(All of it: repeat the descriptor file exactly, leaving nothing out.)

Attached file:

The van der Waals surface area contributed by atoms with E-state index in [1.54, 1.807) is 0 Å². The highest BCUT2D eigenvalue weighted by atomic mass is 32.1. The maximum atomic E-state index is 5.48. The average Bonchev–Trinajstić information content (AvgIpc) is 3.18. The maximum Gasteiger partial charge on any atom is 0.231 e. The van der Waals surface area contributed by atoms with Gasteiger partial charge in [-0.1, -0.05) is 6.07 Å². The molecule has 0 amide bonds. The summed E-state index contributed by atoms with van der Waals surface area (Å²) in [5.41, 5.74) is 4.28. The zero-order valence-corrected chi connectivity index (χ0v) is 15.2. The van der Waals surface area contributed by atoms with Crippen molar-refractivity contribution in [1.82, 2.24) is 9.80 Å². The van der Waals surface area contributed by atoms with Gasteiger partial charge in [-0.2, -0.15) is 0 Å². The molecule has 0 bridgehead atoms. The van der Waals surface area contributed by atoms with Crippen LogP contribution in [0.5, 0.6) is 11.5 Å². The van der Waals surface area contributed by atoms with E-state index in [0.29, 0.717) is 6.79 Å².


The van der Waals surface area contributed by atoms with E-state index in [1.54, 1.807) is 0 Å². The highest BCUT2D eigenvalue weighted by atomic mass is 32.1. The maximum atomic E-state index is 5.48. The average Bonchev–Trinajstić information content (AvgIpc) is 3.18. The maximum Gasteiger partial charge on any atom is 0.231 e. The van der Waals surface area contributed by atoms with Gasteiger partial charge in [-0.1, -0.05) is 6.07 Å². The molecule has 0 amide bonds. The summed E-state index contributed by atoms with van der Waals surface area (Å²) in [5.41, 5.74) is 4.28. The zero-order valence-corrected chi connectivity index (χ0v) is 15.2. The van der Waals surface area contributed by atoms with Crippen molar-refractivity contribution in [1.82, 2.24) is 9.80 Å². The van der Waals surface area contributed by atoms with Gasteiger partial charge in [-0.2, -0.15) is 0 Å². The molecule has 0 bridgehead atoms. The van der Waals surface area contributed by atoms with Crippen LogP contribution in [0.5, 0.6) is 11.5 Å². The van der Waals surface area contributed by atoms with E-state index in [0.29, 0.717) is 6.79 Å².